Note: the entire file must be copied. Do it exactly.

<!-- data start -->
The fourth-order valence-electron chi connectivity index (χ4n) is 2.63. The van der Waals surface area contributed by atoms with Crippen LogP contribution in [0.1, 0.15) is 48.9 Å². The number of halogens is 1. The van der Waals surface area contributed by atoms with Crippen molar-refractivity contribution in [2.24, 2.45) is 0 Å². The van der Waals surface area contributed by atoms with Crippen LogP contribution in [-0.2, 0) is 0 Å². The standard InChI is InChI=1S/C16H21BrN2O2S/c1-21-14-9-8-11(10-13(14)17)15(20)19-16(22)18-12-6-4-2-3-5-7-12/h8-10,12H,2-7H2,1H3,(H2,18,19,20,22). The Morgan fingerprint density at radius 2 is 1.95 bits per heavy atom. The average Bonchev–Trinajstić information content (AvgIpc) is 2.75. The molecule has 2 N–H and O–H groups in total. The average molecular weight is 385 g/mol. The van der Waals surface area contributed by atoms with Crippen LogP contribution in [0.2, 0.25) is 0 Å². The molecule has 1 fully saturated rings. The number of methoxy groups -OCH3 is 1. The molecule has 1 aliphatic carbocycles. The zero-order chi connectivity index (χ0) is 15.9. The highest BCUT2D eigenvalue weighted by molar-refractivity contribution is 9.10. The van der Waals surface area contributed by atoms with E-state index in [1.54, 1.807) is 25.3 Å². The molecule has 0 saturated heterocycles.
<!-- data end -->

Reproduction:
The fourth-order valence-electron chi connectivity index (χ4n) is 2.63. The van der Waals surface area contributed by atoms with Crippen LogP contribution in [0.1, 0.15) is 48.9 Å². The number of halogens is 1. The van der Waals surface area contributed by atoms with Crippen molar-refractivity contribution in [2.24, 2.45) is 0 Å². The van der Waals surface area contributed by atoms with Crippen LogP contribution in [-0.2, 0) is 0 Å². The standard InChI is InChI=1S/C16H21BrN2O2S/c1-21-14-9-8-11(10-13(14)17)15(20)19-16(22)18-12-6-4-2-3-5-7-12/h8-10,12H,2-7H2,1H3,(H2,18,19,20,22). The Morgan fingerprint density at radius 2 is 1.95 bits per heavy atom. The average Bonchev–Trinajstić information content (AvgIpc) is 2.75. The molecule has 2 N–H and O–H groups in total. The average molecular weight is 385 g/mol. The van der Waals surface area contributed by atoms with Crippen LogP contribution in [0.2, 0.25) is 0 Å². The molecule has 1 fully saturated rings. The number of methoxy groups -OCH3 is 1. The molecule has 1 aliphatic carbocycles. The zero-order chi connectivity index (χ0) is 15.9. The highest BCUT2D eigenvalue weighted by molar-refractivity contribution is 9.10. The van der Waals surface area contributed by atoms with E-state index in [1.54, 1.807) is 25.3 Å². The molecule has 0 saturated heterocycles.